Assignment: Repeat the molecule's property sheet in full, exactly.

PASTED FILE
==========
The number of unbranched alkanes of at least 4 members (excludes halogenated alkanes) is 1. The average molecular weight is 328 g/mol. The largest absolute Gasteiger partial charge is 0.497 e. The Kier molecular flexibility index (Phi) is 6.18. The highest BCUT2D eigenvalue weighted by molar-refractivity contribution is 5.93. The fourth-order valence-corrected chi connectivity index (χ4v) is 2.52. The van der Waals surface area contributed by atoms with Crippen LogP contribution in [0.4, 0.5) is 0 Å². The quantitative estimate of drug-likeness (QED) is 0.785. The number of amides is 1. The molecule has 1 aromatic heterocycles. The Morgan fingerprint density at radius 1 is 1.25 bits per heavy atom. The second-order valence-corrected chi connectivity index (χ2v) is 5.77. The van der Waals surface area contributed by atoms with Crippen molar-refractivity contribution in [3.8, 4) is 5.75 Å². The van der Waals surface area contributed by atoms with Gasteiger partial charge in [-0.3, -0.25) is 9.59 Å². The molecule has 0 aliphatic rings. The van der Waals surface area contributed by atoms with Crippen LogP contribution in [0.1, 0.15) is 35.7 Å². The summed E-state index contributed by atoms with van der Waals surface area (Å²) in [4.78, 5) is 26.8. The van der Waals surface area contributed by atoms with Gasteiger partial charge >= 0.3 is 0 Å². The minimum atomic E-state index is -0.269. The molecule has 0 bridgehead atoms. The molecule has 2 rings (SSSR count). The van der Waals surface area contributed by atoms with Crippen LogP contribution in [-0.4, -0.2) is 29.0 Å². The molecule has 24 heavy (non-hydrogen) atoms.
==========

The number of unbranched alkanes of at least 4 members (excludes halogenated alkanes) is 1. The average molecular weight is 328 g/mol. The largest absolute Gasteiger partial charge is 0.497 e. The Kier molecular flexibility index (Phi) is 6.18. The highest BCUT2D eigenvalue weighted by molar-refractivity contribution is 5.93. The fourth-order valence-corrected chi connectivity index (χ4v) is 2.52. The van der Waals surface area contributed by atoms with Crippen LogP contribution in [0.4, 0.5) is 0 Å². The quantitative estimate of drug-likeness (QED) is 0.785. The number of amides is 1. The molecule has 1 aromatic heterocycles. The Morgan fingerprint density at radius 1 is 1.25 bits per heavy atom. The second-order valence-corrected chi connectivity index (χ2v) is 5.77. The van der Waals surface area contributed by atoms with Crippen molar-refractivity contribution in [3.8, 4) is 5.75 Å². The van der Waals surface area contributed by atoms with Gasteiger partial charge in [-0.3, -0.25) is 9.59 Å². The molecule has 0 aliphatic rings. The van der Waals surface area contributed by atoms with Crippen LogP contribution in [0.1, 0.15) is 35.7 Å². The summed E-state index contributed by atoms with van der Waals surface area (Å²) in [4.78, 5) is 26.8. The van der Waals surface area contributed by atoms with Gasteiger partial charge >= 0.3 is 0 Å². The minimum atomic E-state index is -0.269. The molecule has 0 bridgehead atoms. The molecule has 2 rings (SSSR count). The van der Waals surface area contributed by atoms with Crippen LogP contribution in [-0.4, -0.2) is 29.0 Å². The molecule has 24 heavy (non-hydrogen) atoms.